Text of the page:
[James E. Talmage]
"In the course of my studies I have naturally been brought face to face with the alleged atheistic tendency of scientific thought and the conflict usually said to exist between Science and Religion. Now, I have felt in a dilemma—and begin now to fancy I see a way out. I have been unable to see the point of conflict myself:—my belief in a loving God perfectly accords with my reverence for science, and I can see no reason why the evolution of animal bodies cannot be true—as indeed the facts of observation make it difficult to deny—and still the soul of man is of divine origin. The dilemma which has troubled me is this—being unable to perceive the great difficulty of which Scientists, and Theologians, and Scientific-theologians refer—I have feared that my investigation of the subject was highly superficial, for when such great men as most of the writers upon this subject are—find a puzzle, it would be high egotism for me to say I find no puzzle. And the fancied exit which I see has appeared from my reading some of John Stuart Mills' writings and I feel—that if I had none other idea of a Deity that those men have, viz., that of an unknown being, whose acts as Mill says "contrary to the highest human morality"—I too would hail atheism with delight. I could never believe in such a God as theirs, not though one should rise from the grave to declare Him to me. And just as certainly do I perceive that there can be no antagonism between the true science as revealed and made easy by the Priesthood, and the God whose attributes and passions of love and mercy are also declared by that same Priesthood [...]"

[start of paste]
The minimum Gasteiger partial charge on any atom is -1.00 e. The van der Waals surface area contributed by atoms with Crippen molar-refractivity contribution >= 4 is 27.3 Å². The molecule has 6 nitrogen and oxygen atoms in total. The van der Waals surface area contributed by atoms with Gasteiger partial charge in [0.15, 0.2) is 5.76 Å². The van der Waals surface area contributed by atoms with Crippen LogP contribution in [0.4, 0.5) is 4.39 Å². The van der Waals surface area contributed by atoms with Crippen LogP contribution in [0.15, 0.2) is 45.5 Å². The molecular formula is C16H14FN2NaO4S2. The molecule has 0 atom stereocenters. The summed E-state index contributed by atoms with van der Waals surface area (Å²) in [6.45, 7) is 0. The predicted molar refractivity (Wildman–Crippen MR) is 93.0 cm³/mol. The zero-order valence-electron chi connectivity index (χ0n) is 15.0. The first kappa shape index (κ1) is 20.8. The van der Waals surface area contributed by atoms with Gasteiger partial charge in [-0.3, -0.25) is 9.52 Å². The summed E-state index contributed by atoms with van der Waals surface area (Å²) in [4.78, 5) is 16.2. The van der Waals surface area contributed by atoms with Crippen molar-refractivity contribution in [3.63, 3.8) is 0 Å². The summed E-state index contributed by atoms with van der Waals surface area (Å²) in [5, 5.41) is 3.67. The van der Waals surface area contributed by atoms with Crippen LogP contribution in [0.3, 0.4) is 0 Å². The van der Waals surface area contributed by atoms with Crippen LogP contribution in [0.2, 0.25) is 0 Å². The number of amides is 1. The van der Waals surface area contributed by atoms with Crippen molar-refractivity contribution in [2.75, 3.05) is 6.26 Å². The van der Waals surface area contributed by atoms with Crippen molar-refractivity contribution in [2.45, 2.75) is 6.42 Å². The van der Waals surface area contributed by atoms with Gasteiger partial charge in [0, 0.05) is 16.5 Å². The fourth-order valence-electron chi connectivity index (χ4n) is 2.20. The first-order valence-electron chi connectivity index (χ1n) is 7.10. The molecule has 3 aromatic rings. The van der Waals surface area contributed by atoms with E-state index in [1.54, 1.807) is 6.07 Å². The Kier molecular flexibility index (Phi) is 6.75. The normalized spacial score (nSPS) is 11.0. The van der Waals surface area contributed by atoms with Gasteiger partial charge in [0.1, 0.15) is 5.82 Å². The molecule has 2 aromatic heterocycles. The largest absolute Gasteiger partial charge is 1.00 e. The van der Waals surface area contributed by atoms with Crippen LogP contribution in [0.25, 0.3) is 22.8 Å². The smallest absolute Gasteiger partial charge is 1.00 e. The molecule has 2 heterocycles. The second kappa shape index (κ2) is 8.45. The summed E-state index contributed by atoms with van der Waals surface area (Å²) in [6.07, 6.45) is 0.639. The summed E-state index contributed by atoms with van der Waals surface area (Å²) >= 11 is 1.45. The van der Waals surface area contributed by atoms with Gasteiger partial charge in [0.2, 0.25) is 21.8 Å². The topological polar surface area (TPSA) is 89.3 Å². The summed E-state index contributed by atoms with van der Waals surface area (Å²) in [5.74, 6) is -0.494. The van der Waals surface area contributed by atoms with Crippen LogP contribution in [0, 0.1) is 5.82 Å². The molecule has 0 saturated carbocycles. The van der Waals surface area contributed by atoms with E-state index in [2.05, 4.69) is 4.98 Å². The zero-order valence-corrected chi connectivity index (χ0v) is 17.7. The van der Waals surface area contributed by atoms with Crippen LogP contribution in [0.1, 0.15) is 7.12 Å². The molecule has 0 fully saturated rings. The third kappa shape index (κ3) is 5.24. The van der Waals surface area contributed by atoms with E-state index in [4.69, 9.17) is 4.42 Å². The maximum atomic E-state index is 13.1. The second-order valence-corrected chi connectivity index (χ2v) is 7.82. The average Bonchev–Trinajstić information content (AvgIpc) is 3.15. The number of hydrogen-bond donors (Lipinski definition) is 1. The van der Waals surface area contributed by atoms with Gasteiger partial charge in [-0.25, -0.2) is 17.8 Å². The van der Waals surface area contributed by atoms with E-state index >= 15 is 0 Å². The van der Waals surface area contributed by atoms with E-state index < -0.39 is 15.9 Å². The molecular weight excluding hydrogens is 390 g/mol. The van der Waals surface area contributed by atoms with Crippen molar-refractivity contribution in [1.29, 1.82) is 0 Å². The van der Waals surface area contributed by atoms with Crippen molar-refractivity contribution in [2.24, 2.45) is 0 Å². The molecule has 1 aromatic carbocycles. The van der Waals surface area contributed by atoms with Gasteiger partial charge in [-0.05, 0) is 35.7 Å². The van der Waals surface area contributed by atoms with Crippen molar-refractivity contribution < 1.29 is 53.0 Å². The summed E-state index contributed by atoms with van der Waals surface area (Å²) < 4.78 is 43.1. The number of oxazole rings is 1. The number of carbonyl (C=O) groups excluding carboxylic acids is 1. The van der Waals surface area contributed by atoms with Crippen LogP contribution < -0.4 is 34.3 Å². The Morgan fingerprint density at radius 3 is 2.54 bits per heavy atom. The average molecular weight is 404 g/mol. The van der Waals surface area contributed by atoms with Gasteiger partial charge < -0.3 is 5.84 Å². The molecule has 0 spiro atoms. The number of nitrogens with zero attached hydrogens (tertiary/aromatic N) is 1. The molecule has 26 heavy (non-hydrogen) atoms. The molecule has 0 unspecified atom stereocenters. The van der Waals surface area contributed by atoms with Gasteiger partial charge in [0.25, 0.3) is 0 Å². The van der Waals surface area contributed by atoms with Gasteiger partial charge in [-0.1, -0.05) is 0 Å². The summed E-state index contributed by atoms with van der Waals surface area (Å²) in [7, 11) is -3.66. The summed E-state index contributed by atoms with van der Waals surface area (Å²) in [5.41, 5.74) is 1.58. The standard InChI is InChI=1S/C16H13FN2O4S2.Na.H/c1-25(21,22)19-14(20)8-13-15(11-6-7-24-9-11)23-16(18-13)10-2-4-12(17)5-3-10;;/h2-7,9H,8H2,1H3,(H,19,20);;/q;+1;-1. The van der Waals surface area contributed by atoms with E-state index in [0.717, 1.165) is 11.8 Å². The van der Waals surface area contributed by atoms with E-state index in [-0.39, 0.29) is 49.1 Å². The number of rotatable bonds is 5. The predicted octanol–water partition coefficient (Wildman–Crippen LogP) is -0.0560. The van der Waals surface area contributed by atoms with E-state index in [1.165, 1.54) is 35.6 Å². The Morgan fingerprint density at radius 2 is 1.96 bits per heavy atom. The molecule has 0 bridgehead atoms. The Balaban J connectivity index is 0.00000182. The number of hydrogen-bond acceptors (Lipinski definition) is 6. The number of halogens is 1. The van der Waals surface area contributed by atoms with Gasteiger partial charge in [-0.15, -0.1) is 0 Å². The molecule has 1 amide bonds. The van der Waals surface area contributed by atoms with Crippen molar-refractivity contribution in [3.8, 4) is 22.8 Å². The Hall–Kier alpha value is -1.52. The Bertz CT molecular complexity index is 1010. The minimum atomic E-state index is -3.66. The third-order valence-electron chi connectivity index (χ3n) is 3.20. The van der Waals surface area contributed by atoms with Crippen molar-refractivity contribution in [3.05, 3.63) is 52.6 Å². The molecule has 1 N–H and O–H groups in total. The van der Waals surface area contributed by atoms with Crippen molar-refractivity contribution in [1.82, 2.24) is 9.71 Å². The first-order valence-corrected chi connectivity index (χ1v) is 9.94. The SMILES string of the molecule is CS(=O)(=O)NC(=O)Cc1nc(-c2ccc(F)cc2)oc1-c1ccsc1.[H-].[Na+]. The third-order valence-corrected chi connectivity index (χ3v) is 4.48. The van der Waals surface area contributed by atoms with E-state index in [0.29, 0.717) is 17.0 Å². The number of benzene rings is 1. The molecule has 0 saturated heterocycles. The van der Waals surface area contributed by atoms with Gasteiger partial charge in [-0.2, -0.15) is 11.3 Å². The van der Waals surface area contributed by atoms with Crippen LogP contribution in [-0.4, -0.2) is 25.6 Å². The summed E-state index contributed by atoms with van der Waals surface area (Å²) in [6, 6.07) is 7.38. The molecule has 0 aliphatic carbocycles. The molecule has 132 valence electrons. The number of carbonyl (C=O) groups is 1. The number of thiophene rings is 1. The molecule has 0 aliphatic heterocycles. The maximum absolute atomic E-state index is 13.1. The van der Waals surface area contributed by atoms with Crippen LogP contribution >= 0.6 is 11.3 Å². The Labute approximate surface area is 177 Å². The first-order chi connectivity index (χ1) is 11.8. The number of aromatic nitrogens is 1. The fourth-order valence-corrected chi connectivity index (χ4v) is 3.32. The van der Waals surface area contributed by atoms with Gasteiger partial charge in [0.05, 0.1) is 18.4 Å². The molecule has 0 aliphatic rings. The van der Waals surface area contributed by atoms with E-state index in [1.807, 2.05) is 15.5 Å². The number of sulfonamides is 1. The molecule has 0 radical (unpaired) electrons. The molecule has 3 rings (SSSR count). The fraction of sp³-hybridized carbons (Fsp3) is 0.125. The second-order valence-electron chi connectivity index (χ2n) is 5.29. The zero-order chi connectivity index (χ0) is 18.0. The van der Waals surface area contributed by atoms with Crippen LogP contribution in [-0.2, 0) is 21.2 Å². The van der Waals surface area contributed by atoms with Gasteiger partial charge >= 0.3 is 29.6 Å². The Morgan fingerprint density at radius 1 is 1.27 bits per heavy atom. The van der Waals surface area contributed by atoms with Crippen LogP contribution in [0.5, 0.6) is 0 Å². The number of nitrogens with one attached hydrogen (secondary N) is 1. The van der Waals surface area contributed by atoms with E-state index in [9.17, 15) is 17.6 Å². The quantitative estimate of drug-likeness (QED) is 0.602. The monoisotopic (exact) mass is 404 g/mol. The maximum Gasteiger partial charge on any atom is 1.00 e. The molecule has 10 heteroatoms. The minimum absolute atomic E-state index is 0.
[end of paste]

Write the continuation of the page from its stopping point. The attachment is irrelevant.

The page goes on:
[Chronology of the Life and Work of James E. Talmage, J. Trevor Antley, https://docs.google.com/document/d/1MJsHY83JZL_n6CjWq11y1trT_CVXMMXAx2uYOWAwn0c/edit#heading=h.2zfdaoa]